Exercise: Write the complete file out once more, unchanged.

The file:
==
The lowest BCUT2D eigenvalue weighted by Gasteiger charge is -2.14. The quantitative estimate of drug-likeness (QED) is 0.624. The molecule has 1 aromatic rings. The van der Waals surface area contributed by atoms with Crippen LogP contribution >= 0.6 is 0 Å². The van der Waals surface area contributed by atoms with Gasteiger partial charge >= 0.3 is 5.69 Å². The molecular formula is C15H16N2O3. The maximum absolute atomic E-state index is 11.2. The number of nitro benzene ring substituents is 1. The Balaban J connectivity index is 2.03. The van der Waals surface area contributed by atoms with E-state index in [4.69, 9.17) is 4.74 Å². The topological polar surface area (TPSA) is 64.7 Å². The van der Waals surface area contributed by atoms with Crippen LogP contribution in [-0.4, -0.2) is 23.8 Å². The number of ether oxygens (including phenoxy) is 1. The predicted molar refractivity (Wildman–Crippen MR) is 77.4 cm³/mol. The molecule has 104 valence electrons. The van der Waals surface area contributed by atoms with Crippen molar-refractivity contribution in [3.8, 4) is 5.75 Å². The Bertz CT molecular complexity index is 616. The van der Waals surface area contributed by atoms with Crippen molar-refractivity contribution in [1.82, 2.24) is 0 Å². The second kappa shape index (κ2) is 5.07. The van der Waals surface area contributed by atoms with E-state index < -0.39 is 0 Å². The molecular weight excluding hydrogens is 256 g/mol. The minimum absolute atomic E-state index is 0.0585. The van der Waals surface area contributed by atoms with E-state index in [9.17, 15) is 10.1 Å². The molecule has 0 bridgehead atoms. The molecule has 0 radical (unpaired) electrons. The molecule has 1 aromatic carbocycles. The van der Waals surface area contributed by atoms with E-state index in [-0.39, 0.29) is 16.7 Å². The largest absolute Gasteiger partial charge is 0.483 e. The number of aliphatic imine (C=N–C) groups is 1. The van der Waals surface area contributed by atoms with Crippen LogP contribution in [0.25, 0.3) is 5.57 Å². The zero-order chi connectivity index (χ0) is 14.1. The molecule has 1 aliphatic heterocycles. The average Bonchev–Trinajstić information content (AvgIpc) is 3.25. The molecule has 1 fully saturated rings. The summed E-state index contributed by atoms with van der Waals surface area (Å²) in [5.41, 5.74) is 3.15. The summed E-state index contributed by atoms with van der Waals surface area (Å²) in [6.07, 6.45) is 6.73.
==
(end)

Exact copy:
The lowest BCUT2D eigenvalue weighted by Gasteiger charge is -2.14. The quantitative estimate of drug-likeness (QED) is 0.624. The molecule has 1 aromatic rings. The van der Waals surface area contributed by atoms with Crippen LogP contribution >= 0.6 is 0 Å². The van der Waals surface area contributed by atoms with Gasteiger partial charge >= 0.3 is 5.69 Å². The molecular formula is C15H16N2O3. The maximum absolute atomic E-state index is 11.2. The number of nitro benzene ring substituents is 1. The Balaban J connectivity index is 2.03. The van der Waals surface area contributed by atoms with E-state index in [4.69, 9.17) is 4.74 Å². The topological polar surface area (TPSA) is 64.7 Å². The van der Waals surface area contributed by atoms with Crippen LogP contribution in [-0.4, -0.2) is 23.8 Å². The number of ether oxygens (including phenoxy) is 1. The predicted molar refractivity (Wildman–Crippen MR) is 77.4 cm³/mol. The molecule has 104 valence electrons. The van der Waals surface area contributed by atoms with Crippen molar-refractivity contribution in [3.8, 4) is 5.75 Å². The Bertz CT molecular complexity index is 616. The van der Waals surface area contributed by atoms with Crippen molar-refractivity contribution in [1.82, 2.24) is 0 Å². The second kappa shape index (κ2) is 5.07. The van der Waals surface area contributed by atoms with E-state index < -0.39 is 0 Å². The molecular weight excluding hydrogens is 256 g/mol. The minimum absolute atomic E-state index is 0.0585. The van der Waals surface area contributed by atoms with E-state index in [9.17, 15) is 10.1 Å². The molecule has 0 bridgehead atoms. The molecule has 0 radical (unpaired) electrons. The molecule has 1 aromatic carbocycles. The van der Waals surface area contributed by atoms with E-state index in [-0.39, 0.29) is 16.7 Å². The largest absolute Gasteiger partial charge is 0.483 e. The number of aliphatic imine (C=N–C) groups is 1. The van der Waals surface area contributed by atoms with Crippen LogP contribution in [0.25, 0.3) is 5.57 Å². The zero-order chi connectivity index (χ0) is 14.1. The molecule has 1 aliphatic heterocycles. The average Bonchev–Trinajstić information content (AvgIpc) is 3.25. The molecule has 1 fully saturated rings. The summed E-state index contributed by atoms with van der Waals surface area (Å²) in [5.41, 5.74) is 3.15. The summed E-state index contributed by atoms with van der Waals surface area (Å²) in [6.07, 6.45) is 6.73.